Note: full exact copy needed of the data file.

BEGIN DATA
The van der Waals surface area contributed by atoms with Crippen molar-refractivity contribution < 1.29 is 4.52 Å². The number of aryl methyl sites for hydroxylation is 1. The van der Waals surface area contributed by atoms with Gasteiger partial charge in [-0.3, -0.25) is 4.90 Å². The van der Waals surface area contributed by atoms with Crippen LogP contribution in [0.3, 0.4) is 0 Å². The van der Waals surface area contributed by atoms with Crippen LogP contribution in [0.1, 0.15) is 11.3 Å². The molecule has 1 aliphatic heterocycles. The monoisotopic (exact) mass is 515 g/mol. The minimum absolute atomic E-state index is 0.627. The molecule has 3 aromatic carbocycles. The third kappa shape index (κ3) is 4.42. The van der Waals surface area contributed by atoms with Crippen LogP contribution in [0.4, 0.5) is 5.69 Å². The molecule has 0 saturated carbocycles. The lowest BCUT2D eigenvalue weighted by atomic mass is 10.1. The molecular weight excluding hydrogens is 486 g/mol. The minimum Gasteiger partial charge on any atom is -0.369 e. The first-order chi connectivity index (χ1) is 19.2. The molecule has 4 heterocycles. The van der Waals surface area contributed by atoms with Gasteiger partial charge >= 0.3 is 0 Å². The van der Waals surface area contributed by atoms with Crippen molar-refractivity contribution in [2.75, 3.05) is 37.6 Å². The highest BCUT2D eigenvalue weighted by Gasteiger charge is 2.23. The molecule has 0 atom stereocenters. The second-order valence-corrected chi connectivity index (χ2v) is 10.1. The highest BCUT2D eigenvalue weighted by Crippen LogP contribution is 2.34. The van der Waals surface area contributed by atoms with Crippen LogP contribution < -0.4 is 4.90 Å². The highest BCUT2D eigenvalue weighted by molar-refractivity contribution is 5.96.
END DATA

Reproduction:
The van der Waals surface area contributed by atoms with Crippen molar-refractivity contribution < 1.29 is 4.52 Å². The number of aryl methyl sites for hydroxylation is 1. The van der Waals surface area contributed by atoms with Gasteiger partial charge in [-0.3, -0.25) is 4.90 Å². The van der Waals surface area contributed by atoms with Crippen LogP contribution in [0.3, 0.4) is 0 Å². The van der Waals surface area contributed by atoms with Crippen LogP contribution in [0.1, 0.15) is 11.3 Å². The molecule has 1 aliphatic heterocycles. The monoisotopic (exact) mass is 515 g/mol. The minimum absolute atomic E-state index is 0.627. The molecule has 3 aromatic carbocycles. The third kappa shape index (κ3) is 4.42. The van der Waals surface area contributed by atoms with Crippen LogP contribution in [0.4, 0.5) is 5.69 Å². The molecule has 0 saturated carbocycles. The lowest BCUT2D eigenvalue weighted by atomic mass is 10.1. The molecular weight excluding hydrogens is 486 g/mol. The minimum Gasteiger partial charge on any atom is -0.369 e. The first-order chi connectivity index (χ1) is 19.2. The molecule has 4 heterocycles. The van der Waals surface area contributed by atoms with Gasteiger partial charge >= 0.3 is 0 Å². The van der Waals surface area contributed by atoms with Crippen molar-refractivity contribution in [2.75, 3.05) is 37.6 Å². The highest BCUT2D eigenvalue weighted by Gasteiger charge is 2.23. The molecule has 0 atom stereocenters. The second-order valence-corrected chi connectivity index (χ2v) is 10.1. The highest BCUT2D eigenvalue weighted by Crippen LogP contribution is 2.34. The van der Waals surface area contributed by atoms with Crippen LogP contribution < -0.4 is 4.90 Å². The highest BCUT2D eigenvalue weighted by molar-refractivity contribution is 5.96.